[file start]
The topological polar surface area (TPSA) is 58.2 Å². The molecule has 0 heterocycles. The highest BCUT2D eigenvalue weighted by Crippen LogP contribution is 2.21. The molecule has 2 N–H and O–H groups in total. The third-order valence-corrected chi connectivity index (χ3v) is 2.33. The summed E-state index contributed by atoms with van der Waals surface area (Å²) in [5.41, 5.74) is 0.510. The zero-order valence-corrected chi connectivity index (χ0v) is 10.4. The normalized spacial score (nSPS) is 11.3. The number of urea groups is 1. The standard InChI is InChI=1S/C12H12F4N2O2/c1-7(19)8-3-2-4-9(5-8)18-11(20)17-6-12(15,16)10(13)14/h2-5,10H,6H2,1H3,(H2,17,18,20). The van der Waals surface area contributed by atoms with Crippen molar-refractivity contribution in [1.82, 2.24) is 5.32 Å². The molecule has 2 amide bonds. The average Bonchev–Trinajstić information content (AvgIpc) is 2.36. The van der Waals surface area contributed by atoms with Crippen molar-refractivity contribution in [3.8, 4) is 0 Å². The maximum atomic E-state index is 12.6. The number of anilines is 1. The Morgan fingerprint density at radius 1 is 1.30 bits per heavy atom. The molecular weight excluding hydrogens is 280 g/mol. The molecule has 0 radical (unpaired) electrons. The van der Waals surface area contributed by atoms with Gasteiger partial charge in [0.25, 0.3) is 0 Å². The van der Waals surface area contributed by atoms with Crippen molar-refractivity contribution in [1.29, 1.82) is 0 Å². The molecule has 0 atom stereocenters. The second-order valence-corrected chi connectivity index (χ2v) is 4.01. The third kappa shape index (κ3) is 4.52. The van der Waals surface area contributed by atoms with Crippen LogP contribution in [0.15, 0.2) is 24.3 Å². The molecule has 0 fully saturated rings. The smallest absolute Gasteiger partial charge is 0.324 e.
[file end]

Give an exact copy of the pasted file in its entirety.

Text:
The topological polar surface area (TPSA) is 58.2 Å². The molecule has 0 heterocycles. The highest BCUT2D eigenvalue weighted by Crippen LogP contribution is 2.21. The molecule has 2 N–H and O–H groups in total. The third-order valence-corrected chi connectivity index (χ3v) is 2.33. The summed E-state index contributed by atoms with van der Waals surface area (Å²) in [5.41, 5.74) is 0.510. The zero-order valence-corrected chi connectivity index (χ0v) is 10.4. The normalized spacial score (nSPS) is 11.3. The number of urea groups is 1. The standard InChI is InChI=1S/C12H12F4N2O2/c1-7(19)8-3-2-4-9(5-8)18-11(20)17-6-12(15,16)10(13)14/h2-5,10H,6H2,1H3,(H2,17,18,20). The van der Waals surface area contributed by atoms with Crippen molar-refractivity contribution in [1.82, 2.24) is 5.32 Å². The molecule has 2 amide bonds. The average Bonchev–Trinajstić information content (AvgIpc) is 2.36. The van der Waals surface area contributed by atoms with Crippen molar-refractivity contribution in [3.8, 4) is 0 Å². The maximum atomic E-state index is 12.6. The number of anilines is 1. The Morgan fingerprint density at radius 1 is 1.30 bits per heavy atom. The molecular weight excluding hydrogens is 280 g/mol. The molecule has 0 radical (unpaired) electrons. The van der Waals surface area contributed by atoms with Gasteiger partial charge in [0.25, 0.3) is 0 Å². The van der Waals surface area contributed by atoms with Crippen molar-refractivity contribution in [1.29, 1.82) is 0 Å². The molecule has 0 atom stereocenters. The second-order valence-corrected chi connectivity index (χ2v) is 4.01. The third kappa shape index (κ3) is 4.52. The van der Waals surface area contributed by atoms with Crippen LogP contribution in [0.15, 0.2) is 24.3 Å². The molecule has 0 fully saturated rings. The smallest absolute Gasteiger partial charge is 0.324 e.